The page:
Political News

Supreme Court Weighs Purge of Ohio Voting Rolls

Posted January 10, 2018 1:44 p.m. EST

WASHINGTON — In a spirited argument on Wednesday, the Supreme Court appeared deeply divided over whether Ohio may kick people off the voting rolls if they skip a few elections and fail to respond to a notice from state officials.

Justice Sonia Sotomayor said Ohio’s approach effectively disenfranchised minority voters in the state’s major cities and were part of a broader effort to suppress voting.

“All of these impediments result in large numbers of people not voting in certain parts of the state,” she said.

But Justices Anthony M. Kennedy and Stephen G. Breyer expressed concern about maintaining the integrity of the state’s list of eligible voters.

“They want to protect the voter rolls from people who have moved and are voting in the wrong district,” Kennedy said.

The case concerns Larry Harmon, a software engineer and Navy veteran who lives near Akron, Ohio. He voted in the 2004 and 2008 presidential elections but skipped the next one, saying he was unimpressed by the candidates. He also sat out the midterm elections in 2010 and 2014.

In 2015, Harmon did want to vote, against a ballot initiative to legalize marijuana. But his name had been stricken from the voting rolls.

Ohio is more aggressive than any other state in purging its voter rolls. After skipping a single federal election cycle, voters are sent a notice. If they fail to respond and do not vote in the next four years, their names are purged from the rolls.

A few other states use similar approaches, but none of them move as fast.

“Ohio is the only state that commences such a process based on the failure to vote in a single federal election cycle,” said a brief from the League of Women Voters and the Brennan Center for Justice. “Literally every other state uses a different, and more voter-protective, practice.”

In a Supreme Court brief, Ohio officials said the notices protect the integrity of the voting rolls, as failing to vote suggests that voters may have moved.

State officials said they sent Harmon a notice in 2011 and that he did not respond. He said he never saw the notice.

At Wednesday’s argument, the justices debated whether two federal laws allowed Ohio to cull its voting rolls based on failing to vote. The laws prohibit states from removing people from voter rolls “by reason of the person’s failure to vote.” But they allow election officials who suspect that a voter has moved to send a confirmation notice.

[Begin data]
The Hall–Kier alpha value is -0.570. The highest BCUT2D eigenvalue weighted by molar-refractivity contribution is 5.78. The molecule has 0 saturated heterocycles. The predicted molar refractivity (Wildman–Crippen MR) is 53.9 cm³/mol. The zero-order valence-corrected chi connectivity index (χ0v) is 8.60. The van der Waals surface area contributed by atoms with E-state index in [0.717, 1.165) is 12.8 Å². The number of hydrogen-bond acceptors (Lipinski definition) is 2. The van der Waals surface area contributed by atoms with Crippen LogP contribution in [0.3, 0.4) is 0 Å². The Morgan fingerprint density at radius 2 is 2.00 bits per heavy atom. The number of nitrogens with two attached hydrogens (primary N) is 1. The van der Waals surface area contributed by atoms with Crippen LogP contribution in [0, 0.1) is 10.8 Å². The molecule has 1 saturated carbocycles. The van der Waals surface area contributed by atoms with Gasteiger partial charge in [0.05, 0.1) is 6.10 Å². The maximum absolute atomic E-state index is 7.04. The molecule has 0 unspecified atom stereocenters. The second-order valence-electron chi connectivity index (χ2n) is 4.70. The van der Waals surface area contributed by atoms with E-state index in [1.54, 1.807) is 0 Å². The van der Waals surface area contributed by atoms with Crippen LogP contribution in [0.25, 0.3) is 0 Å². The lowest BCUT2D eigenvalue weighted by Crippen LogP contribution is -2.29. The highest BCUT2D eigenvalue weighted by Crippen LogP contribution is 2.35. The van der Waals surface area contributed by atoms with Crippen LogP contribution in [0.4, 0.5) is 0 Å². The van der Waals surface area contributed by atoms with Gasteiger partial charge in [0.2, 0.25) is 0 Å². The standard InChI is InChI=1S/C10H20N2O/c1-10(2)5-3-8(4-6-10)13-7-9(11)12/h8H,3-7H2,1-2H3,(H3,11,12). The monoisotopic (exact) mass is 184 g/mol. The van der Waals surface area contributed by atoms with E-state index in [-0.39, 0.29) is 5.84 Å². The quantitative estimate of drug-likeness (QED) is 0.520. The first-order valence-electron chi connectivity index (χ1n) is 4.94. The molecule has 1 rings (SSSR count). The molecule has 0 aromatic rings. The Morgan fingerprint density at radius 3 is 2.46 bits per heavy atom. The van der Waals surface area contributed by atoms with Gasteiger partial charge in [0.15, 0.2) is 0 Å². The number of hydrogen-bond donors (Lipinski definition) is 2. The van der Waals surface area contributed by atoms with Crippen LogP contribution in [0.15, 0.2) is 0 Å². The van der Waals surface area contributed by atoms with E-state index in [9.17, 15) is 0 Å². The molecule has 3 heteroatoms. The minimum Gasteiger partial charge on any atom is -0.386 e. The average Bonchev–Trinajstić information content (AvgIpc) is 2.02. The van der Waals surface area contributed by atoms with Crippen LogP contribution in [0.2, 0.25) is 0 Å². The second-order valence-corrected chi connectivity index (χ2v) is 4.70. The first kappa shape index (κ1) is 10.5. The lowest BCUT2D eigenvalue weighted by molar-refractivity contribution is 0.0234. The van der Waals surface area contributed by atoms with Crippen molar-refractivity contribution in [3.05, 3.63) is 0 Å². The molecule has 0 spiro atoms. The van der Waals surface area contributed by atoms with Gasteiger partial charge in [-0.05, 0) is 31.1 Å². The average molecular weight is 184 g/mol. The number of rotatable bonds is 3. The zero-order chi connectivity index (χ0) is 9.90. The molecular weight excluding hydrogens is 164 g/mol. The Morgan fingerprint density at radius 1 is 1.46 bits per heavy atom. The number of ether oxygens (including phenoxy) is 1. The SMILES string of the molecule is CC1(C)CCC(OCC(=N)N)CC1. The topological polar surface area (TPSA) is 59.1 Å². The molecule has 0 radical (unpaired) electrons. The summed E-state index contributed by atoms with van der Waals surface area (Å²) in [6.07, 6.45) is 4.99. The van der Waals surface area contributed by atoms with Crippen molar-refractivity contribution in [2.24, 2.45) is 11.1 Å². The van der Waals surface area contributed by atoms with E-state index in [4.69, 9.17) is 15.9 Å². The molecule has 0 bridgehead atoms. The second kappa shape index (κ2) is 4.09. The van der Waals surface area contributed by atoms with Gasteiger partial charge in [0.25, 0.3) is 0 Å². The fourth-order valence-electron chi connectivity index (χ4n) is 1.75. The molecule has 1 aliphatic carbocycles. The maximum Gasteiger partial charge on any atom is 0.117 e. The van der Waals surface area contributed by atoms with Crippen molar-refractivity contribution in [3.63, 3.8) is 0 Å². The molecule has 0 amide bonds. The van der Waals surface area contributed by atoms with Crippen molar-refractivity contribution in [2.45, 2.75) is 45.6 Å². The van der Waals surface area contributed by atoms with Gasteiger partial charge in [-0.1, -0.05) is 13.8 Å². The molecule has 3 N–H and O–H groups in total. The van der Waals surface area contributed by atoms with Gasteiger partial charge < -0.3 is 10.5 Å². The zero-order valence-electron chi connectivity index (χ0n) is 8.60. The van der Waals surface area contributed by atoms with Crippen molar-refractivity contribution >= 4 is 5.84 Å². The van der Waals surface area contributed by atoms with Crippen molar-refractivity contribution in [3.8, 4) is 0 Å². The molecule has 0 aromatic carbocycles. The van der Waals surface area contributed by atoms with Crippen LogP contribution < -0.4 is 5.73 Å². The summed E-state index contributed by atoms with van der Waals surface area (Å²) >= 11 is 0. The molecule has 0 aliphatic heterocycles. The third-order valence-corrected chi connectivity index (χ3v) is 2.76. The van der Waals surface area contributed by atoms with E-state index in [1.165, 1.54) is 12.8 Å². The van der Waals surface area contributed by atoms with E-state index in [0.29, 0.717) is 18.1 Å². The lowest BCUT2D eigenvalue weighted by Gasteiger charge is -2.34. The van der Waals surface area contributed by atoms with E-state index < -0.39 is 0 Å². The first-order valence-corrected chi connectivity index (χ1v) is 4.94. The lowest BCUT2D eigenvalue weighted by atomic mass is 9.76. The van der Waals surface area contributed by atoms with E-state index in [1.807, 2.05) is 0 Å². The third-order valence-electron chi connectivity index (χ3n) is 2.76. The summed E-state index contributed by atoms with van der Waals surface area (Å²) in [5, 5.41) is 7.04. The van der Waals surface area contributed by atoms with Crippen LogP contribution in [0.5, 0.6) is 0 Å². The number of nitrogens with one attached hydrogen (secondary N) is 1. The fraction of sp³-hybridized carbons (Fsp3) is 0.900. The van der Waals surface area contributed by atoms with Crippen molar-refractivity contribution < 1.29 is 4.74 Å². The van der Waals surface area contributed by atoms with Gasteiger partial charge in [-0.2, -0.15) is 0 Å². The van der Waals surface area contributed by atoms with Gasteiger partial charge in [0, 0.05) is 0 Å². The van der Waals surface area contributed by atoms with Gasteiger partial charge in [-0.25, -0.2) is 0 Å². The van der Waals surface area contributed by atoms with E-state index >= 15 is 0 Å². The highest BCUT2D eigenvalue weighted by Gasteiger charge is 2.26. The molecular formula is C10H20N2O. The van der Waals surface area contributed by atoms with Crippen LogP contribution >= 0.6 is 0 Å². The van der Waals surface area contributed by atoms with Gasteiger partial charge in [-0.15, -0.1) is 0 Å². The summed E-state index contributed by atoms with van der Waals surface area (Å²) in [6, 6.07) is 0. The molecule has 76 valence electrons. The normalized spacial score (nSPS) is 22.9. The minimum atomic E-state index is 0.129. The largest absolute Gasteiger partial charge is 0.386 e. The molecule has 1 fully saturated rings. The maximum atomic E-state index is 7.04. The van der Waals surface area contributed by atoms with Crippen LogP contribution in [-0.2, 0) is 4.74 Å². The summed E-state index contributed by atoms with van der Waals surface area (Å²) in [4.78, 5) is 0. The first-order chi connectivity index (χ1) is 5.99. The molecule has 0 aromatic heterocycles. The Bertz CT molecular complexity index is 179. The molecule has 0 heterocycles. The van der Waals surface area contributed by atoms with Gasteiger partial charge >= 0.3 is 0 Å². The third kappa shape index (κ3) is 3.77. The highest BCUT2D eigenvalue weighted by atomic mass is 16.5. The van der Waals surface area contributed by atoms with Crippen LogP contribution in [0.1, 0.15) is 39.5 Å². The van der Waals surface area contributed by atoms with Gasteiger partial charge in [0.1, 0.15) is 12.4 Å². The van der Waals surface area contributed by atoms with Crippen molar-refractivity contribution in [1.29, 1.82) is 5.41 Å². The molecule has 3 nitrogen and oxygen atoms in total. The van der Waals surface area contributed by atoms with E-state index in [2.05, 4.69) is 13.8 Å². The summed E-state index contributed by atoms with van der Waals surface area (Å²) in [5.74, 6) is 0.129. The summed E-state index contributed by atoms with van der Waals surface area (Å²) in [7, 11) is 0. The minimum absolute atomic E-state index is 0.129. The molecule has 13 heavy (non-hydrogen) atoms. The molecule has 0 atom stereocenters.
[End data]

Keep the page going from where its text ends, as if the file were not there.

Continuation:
Justice Ruth Bader Ginsburg said that “Congress didn’t want the failure to vote to be a trigger for this procedure.”

Sotomayor also said Ohio’s process ran afoul of the federal laws. “I don’t understand how you can say the failure to vote can be used as the sole basis for sending out notices,” she said.

But Justice Samuel A. Alito Jr. said the laws appeared to permit Ohio to use its notification process.

The 6th U.S. Circuit Court of Appeals, in Cincinnati, ruled in favor of Harmon in 2016, saying that Ohio had violated the National Voter Registration Act of 1993 by using the failure to vote as a “trigger” for sending the notices.

Without that decision, “the ballots of more than 7,500 eligible Ohioans would have gone uncounted in the November 2016 election,” Harmon’s lawyers at Demos and the American Civil Liberties Union wrote in a Supreme Court brief.

A Reuters study in 2016 found that at least 144,000 people were removed from the voting rolls in recent years in Ohio’s three largest counties, which are home to Cleveland, Cincinnati and Columbus.

“Voters have been struck from the rolls in Democratic-leaning neighborhoods at roughly twice the rate as in Republican neighborhoods,” the study found. “Neighborhoods that have a high proportion of poor, African-American residents are hit the hardest.”

Twelve states, generally led by Democrats, filed a brief supporting Harmon. Seventeen states, generally Republican, filed a brief on the other side.

The Justice Department for decades took the position that failing to vote should not lead to disenfranchisement. In the appeals court, the Obama administration filed a brief supporting Harmon. After the last presidential election, the department switched sides in the case, Husted v. A. Philip Randolph Institute, No. 16-980.

Questioning Solicitor General Noel J. Francisco, Sotomayor said that it “seems quite unusual that your office would change its position so dramatically.”